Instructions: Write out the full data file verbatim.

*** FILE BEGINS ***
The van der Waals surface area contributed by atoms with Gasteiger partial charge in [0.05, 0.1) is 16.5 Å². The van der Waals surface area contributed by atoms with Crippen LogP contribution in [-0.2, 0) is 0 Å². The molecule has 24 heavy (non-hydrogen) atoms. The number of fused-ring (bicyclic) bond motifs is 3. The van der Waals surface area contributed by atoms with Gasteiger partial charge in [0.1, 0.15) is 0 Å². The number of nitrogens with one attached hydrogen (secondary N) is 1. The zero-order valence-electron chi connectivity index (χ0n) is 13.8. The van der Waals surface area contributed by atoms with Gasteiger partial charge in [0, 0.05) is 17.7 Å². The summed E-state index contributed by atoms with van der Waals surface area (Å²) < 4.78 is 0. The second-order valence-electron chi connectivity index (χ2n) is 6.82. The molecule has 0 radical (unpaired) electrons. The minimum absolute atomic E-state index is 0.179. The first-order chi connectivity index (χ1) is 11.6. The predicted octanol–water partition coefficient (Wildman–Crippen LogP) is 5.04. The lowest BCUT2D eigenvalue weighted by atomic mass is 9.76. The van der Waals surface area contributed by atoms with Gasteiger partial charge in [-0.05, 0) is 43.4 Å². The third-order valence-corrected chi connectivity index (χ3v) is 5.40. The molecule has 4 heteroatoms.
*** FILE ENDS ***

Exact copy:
The van der Waals surface area contributed by atoms with Gasteiger partial charge in [0.05, 0.1) is 16.5 Å². The van der Waals surface area contributed by atoms with Crippen LogP contribution in [-0.2, 0) is 0 Å². The molecule has 24 heavy (non-hydrogen) atoms. The number of fused-ring (bicyclic) bond motifs is 3. The van der Waals surface area contributed by atoms with Gasteiger partial charge in [0.1, 0.15) is 0 Å². The number of nitrogens with one attached hydrogen (secondary N) is 1. The zero-order valence-electron chi connectivity index (χ0n) is 13.8. The van der Waals surface area contributed by atoms with Gasteiger partial charge in [0, 0.05) is 17.7 Å². The summed E-state index contributed by atoms with van der Waals surface area (Å²) < 4.78 is 0. The second-order valence-electron chi connectivity index (χ2n) is 6.82. The molecule has 0 radical (unpaired) electrons. The minimum absolute atomic E-state index is 0.179. The first-order chi connectivity index (χ1) is 11.6. The predicted octanol–water partition coefficient (Wildman–Crippen LogP) is 5.04. The lowest BCUT2D eigenvalue weighted by atomic mass is 9.76. The van der Waals surface area contributed by atoms with Gasteiger partial charge in [-0.05, 0) is 43.4 Å². The third-order valence-corrected chi connectivity index (χ3v) is 5.40. The molecule has 4 heteroatoms.